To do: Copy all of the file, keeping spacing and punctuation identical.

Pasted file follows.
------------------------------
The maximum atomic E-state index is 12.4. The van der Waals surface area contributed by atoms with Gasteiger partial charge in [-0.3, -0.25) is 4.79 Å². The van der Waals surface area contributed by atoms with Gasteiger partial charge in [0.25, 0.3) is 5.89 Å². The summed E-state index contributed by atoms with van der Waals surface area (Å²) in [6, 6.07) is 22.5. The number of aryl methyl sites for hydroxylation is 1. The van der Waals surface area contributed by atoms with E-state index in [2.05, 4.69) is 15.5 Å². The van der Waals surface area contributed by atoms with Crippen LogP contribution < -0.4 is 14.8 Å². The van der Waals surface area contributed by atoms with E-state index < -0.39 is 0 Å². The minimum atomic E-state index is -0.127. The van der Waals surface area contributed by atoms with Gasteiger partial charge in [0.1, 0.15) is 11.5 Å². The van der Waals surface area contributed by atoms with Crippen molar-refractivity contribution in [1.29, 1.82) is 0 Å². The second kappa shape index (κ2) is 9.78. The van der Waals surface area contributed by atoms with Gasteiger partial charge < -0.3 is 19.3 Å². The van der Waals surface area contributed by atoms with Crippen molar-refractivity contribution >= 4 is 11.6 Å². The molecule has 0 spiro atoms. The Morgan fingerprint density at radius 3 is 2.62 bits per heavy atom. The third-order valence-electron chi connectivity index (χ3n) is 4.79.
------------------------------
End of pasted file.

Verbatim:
The maximum atomic E-state index is 12.4. The van der Waals surface area contributed by atoms with Gasteiger partial charge in [-0.3, -0.25) is 4.79 Å². The van der Waals surface area contributed by atoms with Gasteiger partial charge in [0.25, 0.3) is 5.89 Å². The summed E-state index contributed by atoms with van der Waals surface area (Å²) in [6, 6.07) is 22.5. The number of aryl methyl sites for hydroxylation is 1. The van der Waals surface area contributed by atoms with E-state index in [2.05, 4.69) is 15.5 Å². The van der Waals surface area contributed by atoms with Crippen LogP contribution < -0.4 is 14.8 Å². The van der Waals surface area contributed by atoms with E-state index < -0.39 is 0 Å². The minimum atomic E-state index is -0.127. The van der Waals surface area contributed by atoms with Gasteiger partial charge in [0.1, 0.15) is 11.5 Å². The van der Waals surface area contributed by atoms with Crippen molar-refractivity contribution in [1.29, 1.82) is 0 Å². The second kappa shape index (κ2) is 9.78. The van der Waals surface area contributed by atoms with Gasteiger partial charge < -0.3 is 19.3 Å². The van der Waals surface area contributed by atoms with Crippen molar-refractivity contribution >= 4 is 11.6 Å². The molecule has 0 spiro atoms. The Morgan fingerprint density at radius 3 is 2.62 bits per heavy atom. The third-order valence-electron chi connectivity index (χ3n) is 4.79.